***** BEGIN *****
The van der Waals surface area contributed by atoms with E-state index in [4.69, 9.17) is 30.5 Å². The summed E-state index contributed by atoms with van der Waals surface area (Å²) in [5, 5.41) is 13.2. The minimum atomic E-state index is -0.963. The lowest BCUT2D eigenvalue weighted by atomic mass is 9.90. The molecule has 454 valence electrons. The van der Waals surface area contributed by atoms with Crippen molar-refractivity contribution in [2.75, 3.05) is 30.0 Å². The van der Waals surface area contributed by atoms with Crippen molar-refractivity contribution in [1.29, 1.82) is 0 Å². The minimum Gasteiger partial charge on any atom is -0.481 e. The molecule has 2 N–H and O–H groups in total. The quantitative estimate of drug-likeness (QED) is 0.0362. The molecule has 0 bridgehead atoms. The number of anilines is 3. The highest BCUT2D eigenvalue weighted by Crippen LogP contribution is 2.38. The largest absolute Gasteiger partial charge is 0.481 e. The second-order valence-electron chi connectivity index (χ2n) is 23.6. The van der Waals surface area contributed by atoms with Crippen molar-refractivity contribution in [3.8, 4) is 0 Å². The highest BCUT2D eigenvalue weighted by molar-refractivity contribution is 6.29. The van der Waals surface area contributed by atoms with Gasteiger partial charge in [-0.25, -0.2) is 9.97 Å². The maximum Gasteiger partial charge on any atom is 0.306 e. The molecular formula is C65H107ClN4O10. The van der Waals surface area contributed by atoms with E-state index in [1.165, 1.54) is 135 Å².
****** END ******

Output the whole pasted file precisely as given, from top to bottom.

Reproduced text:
The van der Waals surface area contributed by atoms with E-state index in [4.69, 9.17) is 30.5 Å². The summed E-state index contributed by atoms with van der Waals surface area (Å²) in [5, 5.41) is 13.2. The minimum atomic E-state index is -0.963. The lowest BCUT2D eigenvalue weighted by atomic mass is 9.90. The molecule has 454 valence electrons. The van der Waals surface area contributed by atoms with Crippen molar-refractivity contribution in [2.75, 3.05) is 30.0 Å². The van der Waals surface area contributed by atoms with Crippen molar-refractivity contribution in [1.29, 1.82) is 0 Å². The minimum Gasteiger partial charge on any atom is -0.481 e. The molecule has 2 N–H and O–H groups in total. The quantitative estimate of drug-likeness (QED) is 0.0362. The molecule has 0 bridgehead atoms. The number of anilines is 3. The highest BCUT2D eigenvalue weighted by Crippen LogP contribution is 2.38. The largest absolute Gasteiger partial charge is 0.481 e. The second-order valence-electron chi connectivity index (χ2n) is 23.6. The van der Waals surface area contributed by atoms with Crippen molar-refractivity contribution in [3.8, 4) is 0 Å². The highest BCUT2D eigenvalue weighted by molar-refractivity contribution is 6.29. The van der Waals surface area contributed by atoms with Gasteiger partial charge in [-0.25, -0.2) is 9.97 Å². The maximum Gasteiger partial charge on any atom is 0.306 e. The molecular formula is C65H107ClN4O10. The van der Waals surface area contributed by atoms with E-state index in [1.165, 1.54) is 135 Å².